What is the usual way you contemplate the future? Is it with some anxiety? As we learn to look at tomorrow with a smile, sleep also smiles at us. We have concerns about our health, relationships, children and work. But as we change our attitudes and relax our need to control everything, those concerns lose their grip on us, and we can sleep better at night. During the day, your mindfulness practice can bring a sense of contentment, peace and happiness. At night, these feelings translate into a relaxed attitude and better sleep.
As we train that mind to get in touch with focussed breathing and calm down, restful sleep becomes a possibility. Mindfulness practices promote being in our senses over being in our thoughts, being in the ‘here and now’ over being in the past or the future. You may be physically present when you are in bed, but mentally you may be somewhere else. Even if you lay your body down in a dark, quiet and comfortable bed, in your mind you may be going over an acrimonious argument you had with your teenage son earlier in the day. But your body does not know the difference between an imaginary argument and a real one; in both cases, it gets worked up and soon you are more ready for shadow boxing than for sleeping.
Thoughts don’t come with a switch
Perhaps you’ve had nights like this, or know somebody who does. It is frustrating, because you want to live an effective life; but here you are, hours are ticking by, and you cannot bill them to anybody! For some of you, sleep might be a waste of time, when you could be doing something more productive.
It is in moments like these that we discover what a busy place our mind is. This is also one of the first discoveries that people make when they start to meditate. The heart beats, the lungs breathe and the brain thinks—constantly. Thinking goes on all the time; it does not stop after we hand in that brilliant research paper, finish tutoring our kids, or mail our income tax. Thinking does not stop when we go to bed. There is no ‘off’ button.
Some first-timers become overwhelmed with the sheer volume of their own thoughts. They find it disagreeable to sit with all that confusion. Yet, there is no way to avoid or ignore that initial confusion. Pushing it away by seeking distractions is self-limiting: the blockbuster movie is soon over, that gripping novel ends and guests eventually leave. Sooner or later we need to face it and find a way to deal with it.
You cannot control sleep
Calming the mind is the first step in Vipassana meditation. Mindfulness makes it possible to let go, and to abandon yourself to sleep. This is different from trying to control sleep. There are some things you can and do control—like your skeletal muscles, or which way your car is going when you are behind the wheel. There are some other things you cannot control consciously. Sleep is one of them. The conscious mind may be good at creating the conditions for sleep, like turning off the light, putting on some soft music and so on, but it has no clue about how to ‘do’ sleep. The ‘doers’ among us may try to control every aspect to a point where the habit backfires. This is where mindfulness helps; it makes us aware of our habits of mind, our attitudes, and our thoughts. And awareness is the first step towards change.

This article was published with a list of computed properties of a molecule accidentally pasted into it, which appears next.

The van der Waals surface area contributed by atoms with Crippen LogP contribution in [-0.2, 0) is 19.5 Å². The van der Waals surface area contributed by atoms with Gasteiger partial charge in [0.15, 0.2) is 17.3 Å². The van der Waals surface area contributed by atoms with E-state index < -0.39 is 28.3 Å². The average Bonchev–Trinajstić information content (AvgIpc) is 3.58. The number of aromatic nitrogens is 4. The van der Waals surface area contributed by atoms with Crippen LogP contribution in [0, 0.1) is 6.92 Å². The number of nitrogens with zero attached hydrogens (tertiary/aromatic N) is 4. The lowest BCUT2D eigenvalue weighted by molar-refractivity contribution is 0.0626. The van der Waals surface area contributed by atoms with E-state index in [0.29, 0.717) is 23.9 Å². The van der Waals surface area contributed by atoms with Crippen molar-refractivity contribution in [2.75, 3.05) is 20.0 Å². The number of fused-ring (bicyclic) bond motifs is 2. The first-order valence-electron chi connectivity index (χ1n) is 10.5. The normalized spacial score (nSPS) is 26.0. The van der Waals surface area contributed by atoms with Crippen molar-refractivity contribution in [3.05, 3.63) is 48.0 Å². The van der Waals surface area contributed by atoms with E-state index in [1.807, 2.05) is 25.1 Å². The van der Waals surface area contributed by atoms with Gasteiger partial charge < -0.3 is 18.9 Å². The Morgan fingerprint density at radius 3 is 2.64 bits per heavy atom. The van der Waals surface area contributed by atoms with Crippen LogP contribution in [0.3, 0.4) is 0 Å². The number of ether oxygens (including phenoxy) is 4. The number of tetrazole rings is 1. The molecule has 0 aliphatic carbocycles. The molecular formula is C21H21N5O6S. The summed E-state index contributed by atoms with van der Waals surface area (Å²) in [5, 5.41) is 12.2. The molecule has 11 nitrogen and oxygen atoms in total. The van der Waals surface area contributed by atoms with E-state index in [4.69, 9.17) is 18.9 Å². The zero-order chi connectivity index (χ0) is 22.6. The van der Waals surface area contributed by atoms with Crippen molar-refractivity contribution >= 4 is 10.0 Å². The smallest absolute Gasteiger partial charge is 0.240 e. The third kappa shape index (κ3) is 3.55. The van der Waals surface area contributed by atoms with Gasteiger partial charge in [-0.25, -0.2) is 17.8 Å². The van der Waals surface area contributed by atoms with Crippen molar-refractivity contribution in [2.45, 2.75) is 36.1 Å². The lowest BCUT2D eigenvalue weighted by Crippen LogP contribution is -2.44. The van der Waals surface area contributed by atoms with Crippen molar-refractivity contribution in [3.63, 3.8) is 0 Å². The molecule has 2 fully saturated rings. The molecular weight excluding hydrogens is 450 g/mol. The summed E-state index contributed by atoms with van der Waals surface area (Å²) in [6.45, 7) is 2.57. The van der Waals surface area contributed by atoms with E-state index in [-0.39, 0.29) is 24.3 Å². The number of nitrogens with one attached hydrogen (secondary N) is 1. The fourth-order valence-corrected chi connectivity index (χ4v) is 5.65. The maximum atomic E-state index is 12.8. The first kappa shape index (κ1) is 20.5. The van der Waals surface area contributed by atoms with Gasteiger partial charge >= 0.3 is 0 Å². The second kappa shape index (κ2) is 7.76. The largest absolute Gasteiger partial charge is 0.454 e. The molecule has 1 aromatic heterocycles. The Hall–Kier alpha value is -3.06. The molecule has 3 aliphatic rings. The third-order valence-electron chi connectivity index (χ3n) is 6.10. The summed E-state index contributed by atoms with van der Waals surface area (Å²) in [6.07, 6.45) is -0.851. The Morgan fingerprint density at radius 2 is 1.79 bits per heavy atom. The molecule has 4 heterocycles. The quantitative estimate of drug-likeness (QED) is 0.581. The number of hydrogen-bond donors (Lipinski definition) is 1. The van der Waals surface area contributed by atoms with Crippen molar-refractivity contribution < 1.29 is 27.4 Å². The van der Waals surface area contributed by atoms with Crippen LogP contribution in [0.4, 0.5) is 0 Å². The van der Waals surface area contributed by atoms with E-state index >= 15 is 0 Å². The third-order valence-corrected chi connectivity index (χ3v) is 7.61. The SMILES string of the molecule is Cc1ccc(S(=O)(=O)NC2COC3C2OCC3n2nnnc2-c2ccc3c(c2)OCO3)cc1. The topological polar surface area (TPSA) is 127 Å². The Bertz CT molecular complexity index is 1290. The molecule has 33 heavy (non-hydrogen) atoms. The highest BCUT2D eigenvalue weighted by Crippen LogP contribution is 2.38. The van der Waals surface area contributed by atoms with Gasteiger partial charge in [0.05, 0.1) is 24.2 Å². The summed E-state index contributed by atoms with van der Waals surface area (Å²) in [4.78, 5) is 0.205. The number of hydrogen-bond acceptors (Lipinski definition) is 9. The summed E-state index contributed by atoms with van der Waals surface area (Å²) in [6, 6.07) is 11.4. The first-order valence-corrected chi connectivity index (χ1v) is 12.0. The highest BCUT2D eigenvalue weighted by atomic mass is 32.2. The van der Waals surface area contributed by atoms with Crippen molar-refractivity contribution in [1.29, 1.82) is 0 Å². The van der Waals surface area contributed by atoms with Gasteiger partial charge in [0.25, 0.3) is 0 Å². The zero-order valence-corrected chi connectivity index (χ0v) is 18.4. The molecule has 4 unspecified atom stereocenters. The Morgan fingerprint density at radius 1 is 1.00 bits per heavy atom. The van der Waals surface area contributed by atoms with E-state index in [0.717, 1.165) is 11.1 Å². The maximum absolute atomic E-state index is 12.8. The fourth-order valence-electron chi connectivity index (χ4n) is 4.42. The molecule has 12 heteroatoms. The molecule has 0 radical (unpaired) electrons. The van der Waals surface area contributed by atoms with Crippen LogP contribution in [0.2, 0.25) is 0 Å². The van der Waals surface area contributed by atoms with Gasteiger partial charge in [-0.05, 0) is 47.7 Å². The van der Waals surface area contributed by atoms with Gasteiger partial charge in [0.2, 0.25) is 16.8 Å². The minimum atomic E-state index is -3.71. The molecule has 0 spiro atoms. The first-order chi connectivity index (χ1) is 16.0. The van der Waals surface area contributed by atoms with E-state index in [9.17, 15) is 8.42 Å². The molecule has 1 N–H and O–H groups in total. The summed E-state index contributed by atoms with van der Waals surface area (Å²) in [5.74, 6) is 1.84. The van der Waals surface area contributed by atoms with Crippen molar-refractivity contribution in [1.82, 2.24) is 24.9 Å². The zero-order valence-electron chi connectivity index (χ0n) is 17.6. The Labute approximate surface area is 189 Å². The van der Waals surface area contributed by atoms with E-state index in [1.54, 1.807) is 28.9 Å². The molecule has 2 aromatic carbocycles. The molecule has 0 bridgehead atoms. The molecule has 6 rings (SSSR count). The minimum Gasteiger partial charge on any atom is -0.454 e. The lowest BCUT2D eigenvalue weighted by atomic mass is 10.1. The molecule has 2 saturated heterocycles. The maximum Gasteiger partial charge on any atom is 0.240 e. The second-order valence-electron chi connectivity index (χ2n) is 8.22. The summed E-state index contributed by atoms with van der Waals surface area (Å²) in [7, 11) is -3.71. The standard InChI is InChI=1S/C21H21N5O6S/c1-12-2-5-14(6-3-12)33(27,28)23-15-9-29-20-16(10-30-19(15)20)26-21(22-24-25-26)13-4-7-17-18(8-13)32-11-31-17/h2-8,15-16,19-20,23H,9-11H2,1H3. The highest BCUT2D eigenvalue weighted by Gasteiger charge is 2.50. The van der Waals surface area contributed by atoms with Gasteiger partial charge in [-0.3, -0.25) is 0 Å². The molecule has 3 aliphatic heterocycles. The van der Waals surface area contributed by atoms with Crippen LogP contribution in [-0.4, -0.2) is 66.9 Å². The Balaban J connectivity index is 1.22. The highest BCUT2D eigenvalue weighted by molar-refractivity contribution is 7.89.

Train your brain to sleep
Change happens slowly, but it does happen. The ability of meditation practice to physically change the brain has been documented by neuroscientists. The brain is like plastic and will change to accommodate the changing demands that we make on it. In mindfulness meditation, we pay attention intentionally—we do not allow ourselves to give in to automatic thoughts.
In the iconic image of the meditating Buddha, he was sitting and watering seeds selectively—he was watering the seeds of positive mental states. With time and practice, weeding our thoughts becomes easier to do, and pays off.
During the day, the people around us, our work, or even leisure activities occupy our minds. At night, when these stop, automatic thinking takes over—unless we offer the mind something else. This ‘something else’ is what we develop in meditation. It is the ability to come home to our body… to the soothing rhythm of our breath. Because we have been shown the path, we can be certain that the Buddha was peaceful not only during the day, but also at night when he lay down to sleep.
Here are a few suggestions that can help
- A daily period of meditation is important for calming the mind. In meditation, we become witnesses of our own thoughts and feelings. This is different from ‘drowning’ in them. We stay with the breath, and observe our thoughts.
- Avoid watching the evening news on TV; it is usually a run-down of what’s wrong with the world. At night-time, you need to contemplate what’s right with the world. You may wish to mentally go over all the good things that happened during the day and give thanks for all the things that you feel grateful for.
- If you enjoy reading before going to sleep, choose something nourishing, not a mystery novel or a horror story.
- Emails and text messages are best read in the morning. At bedtime, bad news will get you upset. Good news will get you excited. Both these states of mind are not conducive to sleep.
Meditation has many benefits, and better sleep is one of them. In most pictures of the meditating Buddha, he sits on a seat of lotus flowers. This is a metaphor for his state of mind. Without a peaceful mind, even the softest bed can sometimes feel like a bed of nails!
This was first published in the December 2014 issue of Complete Wellbeing.
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